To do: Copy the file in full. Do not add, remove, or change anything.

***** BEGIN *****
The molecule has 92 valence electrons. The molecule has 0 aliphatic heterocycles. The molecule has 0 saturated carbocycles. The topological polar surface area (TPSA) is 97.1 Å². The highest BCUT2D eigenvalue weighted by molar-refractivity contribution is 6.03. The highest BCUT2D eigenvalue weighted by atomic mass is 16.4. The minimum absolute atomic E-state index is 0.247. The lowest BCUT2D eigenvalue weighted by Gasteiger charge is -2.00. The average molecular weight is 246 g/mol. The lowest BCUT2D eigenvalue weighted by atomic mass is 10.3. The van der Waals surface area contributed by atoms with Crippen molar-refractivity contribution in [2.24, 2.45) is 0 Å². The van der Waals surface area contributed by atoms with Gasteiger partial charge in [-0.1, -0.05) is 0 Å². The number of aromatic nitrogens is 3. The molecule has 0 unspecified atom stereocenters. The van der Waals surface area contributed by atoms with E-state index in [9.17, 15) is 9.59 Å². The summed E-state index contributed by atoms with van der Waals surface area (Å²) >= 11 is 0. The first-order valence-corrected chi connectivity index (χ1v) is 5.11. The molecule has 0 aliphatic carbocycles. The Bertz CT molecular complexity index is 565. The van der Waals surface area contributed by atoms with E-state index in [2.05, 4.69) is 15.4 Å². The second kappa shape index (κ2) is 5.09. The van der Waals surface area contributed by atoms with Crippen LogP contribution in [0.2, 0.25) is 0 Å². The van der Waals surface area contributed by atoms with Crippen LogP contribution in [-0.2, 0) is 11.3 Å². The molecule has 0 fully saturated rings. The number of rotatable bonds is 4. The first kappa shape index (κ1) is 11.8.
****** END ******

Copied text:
The molecule has 92 valence electrons. The molecule has 0 aliphatic heterocycles. The molecule has 0 saturated carbocycles. The topological polar surface area (TPSA) is 97.1 Å². The highest BCUT2D eigenvalue weighted by molar-refractivity contribution is 6.03. The highest BCUT2D eigenvalue weighted by atomic mass is 16.4. The minimum absolute atomic E-state index is 0.247. The lowest BCUT2D eigenvalue weighted by Gasteiger charge is -2.00. The average molecular weight is 246 g/mol. The lowest BCUT2D eigenvalue weighted by atomic mass is 10.3. The van der Waals surface area contributed by atoms with Crippen molar-refractivity contribution in [2.24, 2.45) is 0 Å². The van der Waals surface area contributed by atoms with Gasteiger partial charge in [-0.1, -0.05) is 0 Å². The number of aromatic nitrogens is 3. The molecule has 0 unspecified atom stereocenters. The van der Waals surface area contributed by atoms with E-state index in [9.17, 15) is 9.59 Å². The summed E-state index contributed by atoms with van der Waals surface area (Å²) >= 11 is 0. The first-order valence-corrected chi connectivity index (χ1v) is 5.11. The molecule has 0 aliphatic carbocycles. The Bertz CT molecular complexity index is 565. The van der Waals surface area contributed by atoms with E-state index in [2.05, 4.69) is 15.4 Å². The second kappa shape index (κ2) is 5.09. The van der Waals surface area contributed by atoms with Crippen LogP contribution in [0.2, 0.25) is 0 Å². The van der Waals surface area contributed by atoms with Crippen LogP contribution in [-0.2, 0) is 11.3 Å². The molecule has 0 fully saturated rings. The number of rotatable bonds is 4. The first kappa shape index (κ1) is 11.8.